California Genealogy and History Archives
San Bernardino County and Riverside County
C. C. MILLER was one of the earliest settlers under the management of Mr. Evans and the Riverside Land and Irrigating Company, and as engineer in the construction of what was known as the lower canal and the founder of the Glenwood Mission Inn and also engineer for the Gage Canal, he deserves more than a passing notice.
C. C. Miller was born in Oneida County, New York, in 1824, where his grandfather was one of the pioneer settlers. He received a good education in the public schools of his native state and in the higher lines of collie work in Ohio, where he graduated from Cleveland University as a civil engineer in 1852, following that profession during the rest of his life.
He was engaged in railway work, among others the Chicago and Northwestern and Milwaukee and St. Paul, where he held high rank in his profession until the Civil war, when he enlisted for service and was commissioned as captain of Company M. Forty-ninth Volunteer Infantry, from Wisconsin. His regiment was assigned to duty in Missouri under General Dodge. His engineering skill soon became known and he was called into service as chief engineer of that district. He served until the close of the war and was honorably discharged in 1865, after which he returned to civil pursuits. He followed railroad work, being chief engineer of the Wabash and Lake Superior Railroad.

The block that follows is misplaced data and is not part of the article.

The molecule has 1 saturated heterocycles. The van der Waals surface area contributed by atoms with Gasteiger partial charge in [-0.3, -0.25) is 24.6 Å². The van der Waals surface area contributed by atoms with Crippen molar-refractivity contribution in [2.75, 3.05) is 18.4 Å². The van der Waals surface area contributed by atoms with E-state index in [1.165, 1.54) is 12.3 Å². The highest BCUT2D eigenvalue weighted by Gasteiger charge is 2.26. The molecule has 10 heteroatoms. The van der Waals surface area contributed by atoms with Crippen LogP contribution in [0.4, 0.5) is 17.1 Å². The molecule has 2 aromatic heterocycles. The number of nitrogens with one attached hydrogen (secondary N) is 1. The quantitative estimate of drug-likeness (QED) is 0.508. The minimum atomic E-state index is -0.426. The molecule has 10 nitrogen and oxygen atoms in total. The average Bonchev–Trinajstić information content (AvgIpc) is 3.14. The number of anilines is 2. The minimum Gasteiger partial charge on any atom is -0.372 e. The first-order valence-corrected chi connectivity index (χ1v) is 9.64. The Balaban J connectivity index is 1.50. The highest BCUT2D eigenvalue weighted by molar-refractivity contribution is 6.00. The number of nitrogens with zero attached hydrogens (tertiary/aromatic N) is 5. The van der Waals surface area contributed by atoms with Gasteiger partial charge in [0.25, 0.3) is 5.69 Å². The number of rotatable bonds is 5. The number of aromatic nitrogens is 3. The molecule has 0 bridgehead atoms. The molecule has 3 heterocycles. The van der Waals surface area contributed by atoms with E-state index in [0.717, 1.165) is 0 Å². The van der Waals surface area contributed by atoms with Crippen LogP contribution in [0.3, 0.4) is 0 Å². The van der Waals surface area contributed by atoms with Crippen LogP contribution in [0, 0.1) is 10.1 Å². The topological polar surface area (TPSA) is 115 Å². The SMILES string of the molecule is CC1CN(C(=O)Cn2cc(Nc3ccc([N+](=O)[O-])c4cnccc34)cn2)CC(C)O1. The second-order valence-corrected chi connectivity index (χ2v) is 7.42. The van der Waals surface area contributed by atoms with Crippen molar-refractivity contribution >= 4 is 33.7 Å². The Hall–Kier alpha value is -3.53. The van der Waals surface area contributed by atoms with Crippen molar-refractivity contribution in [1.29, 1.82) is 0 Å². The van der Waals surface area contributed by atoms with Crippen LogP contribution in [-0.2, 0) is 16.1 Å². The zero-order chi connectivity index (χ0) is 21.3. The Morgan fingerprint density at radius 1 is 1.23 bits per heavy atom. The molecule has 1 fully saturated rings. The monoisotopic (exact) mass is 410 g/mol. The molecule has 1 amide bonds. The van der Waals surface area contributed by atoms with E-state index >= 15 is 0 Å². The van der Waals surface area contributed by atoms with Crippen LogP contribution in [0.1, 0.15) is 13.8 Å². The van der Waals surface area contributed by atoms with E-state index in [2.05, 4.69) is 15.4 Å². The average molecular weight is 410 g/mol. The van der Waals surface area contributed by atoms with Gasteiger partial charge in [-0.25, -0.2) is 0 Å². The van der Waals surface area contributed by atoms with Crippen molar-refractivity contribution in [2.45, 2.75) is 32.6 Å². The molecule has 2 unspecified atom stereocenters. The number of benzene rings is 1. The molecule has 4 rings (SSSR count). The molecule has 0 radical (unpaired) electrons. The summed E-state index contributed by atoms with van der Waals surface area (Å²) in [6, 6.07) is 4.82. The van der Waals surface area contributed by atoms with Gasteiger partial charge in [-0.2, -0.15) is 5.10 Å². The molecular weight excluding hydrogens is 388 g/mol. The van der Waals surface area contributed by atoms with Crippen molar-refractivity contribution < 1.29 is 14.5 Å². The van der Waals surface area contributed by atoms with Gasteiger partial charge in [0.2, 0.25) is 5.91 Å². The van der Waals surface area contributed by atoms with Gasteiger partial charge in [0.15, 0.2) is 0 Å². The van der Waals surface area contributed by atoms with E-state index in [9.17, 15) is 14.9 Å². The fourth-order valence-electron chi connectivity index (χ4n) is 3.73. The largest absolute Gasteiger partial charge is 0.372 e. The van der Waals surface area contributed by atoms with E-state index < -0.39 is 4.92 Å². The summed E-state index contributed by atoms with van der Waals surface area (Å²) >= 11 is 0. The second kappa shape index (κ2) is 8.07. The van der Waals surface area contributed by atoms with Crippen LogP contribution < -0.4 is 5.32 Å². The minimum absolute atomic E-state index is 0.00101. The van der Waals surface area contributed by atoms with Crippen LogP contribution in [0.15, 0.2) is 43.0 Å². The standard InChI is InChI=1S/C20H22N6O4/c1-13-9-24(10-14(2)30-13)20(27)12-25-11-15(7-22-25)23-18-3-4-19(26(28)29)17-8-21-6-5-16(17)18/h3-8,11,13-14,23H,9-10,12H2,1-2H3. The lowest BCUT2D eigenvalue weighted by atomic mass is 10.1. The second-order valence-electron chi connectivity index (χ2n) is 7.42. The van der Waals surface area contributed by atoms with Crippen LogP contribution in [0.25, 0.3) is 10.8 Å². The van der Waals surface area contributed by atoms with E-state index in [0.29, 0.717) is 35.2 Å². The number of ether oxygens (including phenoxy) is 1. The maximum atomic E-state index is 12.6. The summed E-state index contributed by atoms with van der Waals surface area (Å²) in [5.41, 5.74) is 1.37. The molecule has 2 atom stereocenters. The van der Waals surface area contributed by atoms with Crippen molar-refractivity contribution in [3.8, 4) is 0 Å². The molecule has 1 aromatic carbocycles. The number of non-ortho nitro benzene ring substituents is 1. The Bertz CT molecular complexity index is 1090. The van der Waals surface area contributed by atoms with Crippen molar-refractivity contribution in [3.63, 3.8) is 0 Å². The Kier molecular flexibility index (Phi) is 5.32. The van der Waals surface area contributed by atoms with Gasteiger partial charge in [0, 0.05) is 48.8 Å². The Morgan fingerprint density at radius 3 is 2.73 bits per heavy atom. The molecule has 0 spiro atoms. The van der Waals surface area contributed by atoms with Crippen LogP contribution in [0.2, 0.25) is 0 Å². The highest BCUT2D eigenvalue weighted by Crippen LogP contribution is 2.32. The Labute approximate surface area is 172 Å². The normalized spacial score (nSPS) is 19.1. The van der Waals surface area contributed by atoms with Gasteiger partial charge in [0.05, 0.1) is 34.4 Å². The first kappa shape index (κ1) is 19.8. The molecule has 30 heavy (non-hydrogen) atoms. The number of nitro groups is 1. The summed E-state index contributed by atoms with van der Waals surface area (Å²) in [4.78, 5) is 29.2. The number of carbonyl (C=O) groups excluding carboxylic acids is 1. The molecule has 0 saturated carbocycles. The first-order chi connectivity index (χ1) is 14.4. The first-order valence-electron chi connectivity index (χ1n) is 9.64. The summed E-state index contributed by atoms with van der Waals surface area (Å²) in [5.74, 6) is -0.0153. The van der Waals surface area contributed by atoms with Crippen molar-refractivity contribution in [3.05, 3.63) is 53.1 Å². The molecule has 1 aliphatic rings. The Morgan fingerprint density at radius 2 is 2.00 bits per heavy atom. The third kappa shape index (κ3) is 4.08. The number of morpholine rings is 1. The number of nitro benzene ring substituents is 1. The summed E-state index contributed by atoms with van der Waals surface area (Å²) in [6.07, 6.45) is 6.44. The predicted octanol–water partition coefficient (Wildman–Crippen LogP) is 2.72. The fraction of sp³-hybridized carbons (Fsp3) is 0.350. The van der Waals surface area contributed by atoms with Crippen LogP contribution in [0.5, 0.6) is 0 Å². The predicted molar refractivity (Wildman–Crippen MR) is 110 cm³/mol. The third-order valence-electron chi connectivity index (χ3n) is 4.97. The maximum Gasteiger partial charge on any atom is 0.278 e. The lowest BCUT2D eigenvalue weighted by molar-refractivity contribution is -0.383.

Ill health on the part of his wife made necessary a change of climate, and in 1873 he located in Los Angeles. In June of that year he came to Riverside as chief engineer and superintendent of the El Sobrante de San Jacinto Rancho. When the Riverside Land & Irrigating Company built the lower canal he was engineer superintending construction, aided by his son-in-law, G. O. Newman.
He bought the block on which the Glenwood Mission Inn is now located and commenced to build a residence, which was to be a twostory adobe building. The writer put the first team work on the Hock, which was leveling, preparatory to building. Mr. Miller's son, Frank A., helped make the adobes or unburned clay bricks with which the building was constructed. It was also used as a hotel, in 1881 being sold to his son Frank A. Miller, who is now master of the Mission Inn as it now stands.
C. C. Miller was also the chief engineer in the construction of the Gage Canal and later on out at Blythe on the Colorado River in further irrigation and land surveying enterprises.
His was a busy life, and he died in February, 1890, full of years and honors.
His wife, who was a Miss Mary Clark, and who died in August, 1895, was sixty-six years of age, was a daughter of an Ohio physician. She was a woman of refinement, and she transmitted some of these qualities to her son Frank, now master of the Mission Inn.
Transcribed by Peggy Hooper 2011